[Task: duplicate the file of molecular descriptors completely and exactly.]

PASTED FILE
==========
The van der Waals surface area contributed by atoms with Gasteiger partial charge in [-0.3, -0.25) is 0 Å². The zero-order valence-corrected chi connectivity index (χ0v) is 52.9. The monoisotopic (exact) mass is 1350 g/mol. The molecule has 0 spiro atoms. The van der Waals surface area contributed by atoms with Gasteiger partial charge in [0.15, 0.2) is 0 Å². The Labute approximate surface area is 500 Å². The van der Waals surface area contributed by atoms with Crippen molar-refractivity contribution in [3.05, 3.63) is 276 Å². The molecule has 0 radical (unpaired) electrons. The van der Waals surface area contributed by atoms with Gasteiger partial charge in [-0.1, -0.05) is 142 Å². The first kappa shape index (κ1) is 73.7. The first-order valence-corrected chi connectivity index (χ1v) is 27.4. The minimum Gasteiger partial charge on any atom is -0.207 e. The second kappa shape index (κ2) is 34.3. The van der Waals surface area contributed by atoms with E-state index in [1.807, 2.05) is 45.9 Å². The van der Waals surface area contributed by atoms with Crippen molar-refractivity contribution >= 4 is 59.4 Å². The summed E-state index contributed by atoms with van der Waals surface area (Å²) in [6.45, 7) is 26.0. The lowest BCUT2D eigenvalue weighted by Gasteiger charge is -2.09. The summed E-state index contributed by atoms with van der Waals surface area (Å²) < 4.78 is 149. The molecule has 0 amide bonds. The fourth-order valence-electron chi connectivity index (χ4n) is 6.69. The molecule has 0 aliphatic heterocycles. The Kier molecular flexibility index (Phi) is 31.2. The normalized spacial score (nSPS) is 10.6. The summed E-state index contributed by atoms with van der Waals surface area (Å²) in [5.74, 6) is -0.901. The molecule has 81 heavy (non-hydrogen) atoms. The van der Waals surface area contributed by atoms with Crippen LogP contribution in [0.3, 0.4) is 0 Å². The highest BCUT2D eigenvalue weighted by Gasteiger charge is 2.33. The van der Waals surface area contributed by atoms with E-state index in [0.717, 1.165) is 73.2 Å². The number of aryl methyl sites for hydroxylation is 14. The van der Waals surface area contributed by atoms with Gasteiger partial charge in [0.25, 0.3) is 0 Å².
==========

The van der Waals surface area contributed by atoms with Gasteiger partial charge in [-0.3, -0.25) is 0 Å². The zero-order valence-corrected chi connectivity index (χ0v) is 52.9. The monoisotopic (exact) mass is 1350 g/mol. The molecule has 0 spiro atoms. The van der Waals surface area contributed by atoms with Gasteiger partial charge in [0.15, 0.2) is 0 Å². The Labute approximate surface area is 500 Å². The van der Waals surface area contributed by atoms with Crippen molar-refractivity contribution in [3.05, 3.63) is 276 Å². The molecule has 0 radical (unpaired) electrons. The van der Waals surface area contributed by atoms with Gasteiger partial charge in [-0.1, -0.05) is 142 Å². The first kappa shape index (κ1) is 73.7. The first-order valence-corrected chi connectivity index (χ1v) is 27.4. The minimum Gasteiger partial charge on any atom is -0.207 e. The second kappa shape index (κ2) is 34.3. The van der Waals surface area contributed by atoms with E-state index in [1.807, 2.05) is 45.9 Å². The van der Waals surface area contributed by atoms with Crippen molar-refractivity contribution >= 4 is 59.4 Å². The summed E-state index contributed by atoms with van der Waals surface area (Å²) in [6.45, 7) is 26.0. The lowest BCUT2D eigenvalue weighted by Gasteiger charge is -2.09. The summed E-state index contributed by atoms with van der Waals surface area (Å²) < 4.78 is 149. The molecule has 0 amide bonds. The fourth-order valence-electron chi connectivity index (χ4n) is 6.69. The molecule has 0 aliphatic heterocycles. The Kier molecular flexibility index (Phi) is 31.2. The normalized spacial score (nSPS) is 10.6. The summed E-state index contributed by atoms with van der Waals surface area (Å²) in [5.74, 6) is -0.901. The molecule has 81 heavy (non-hydrogen) atoms. The van der Waals surface area contributed by atoms with Crippen LogP contribution in [0.3, 0.4) is 0 Å². The highest BCUT2D eigenvalue weighted by Gasteiger charge is 2.33. The van der Waals surface area contributed by atoms with E-state index in [0.717, 1.165) is 73.2 Å². The number of aryl methyl sites for hydroxylation is 14. The van der Waals surface area contributed by atoms with Gasteiger partial charge in [0.25, 0.3) is 0 Å².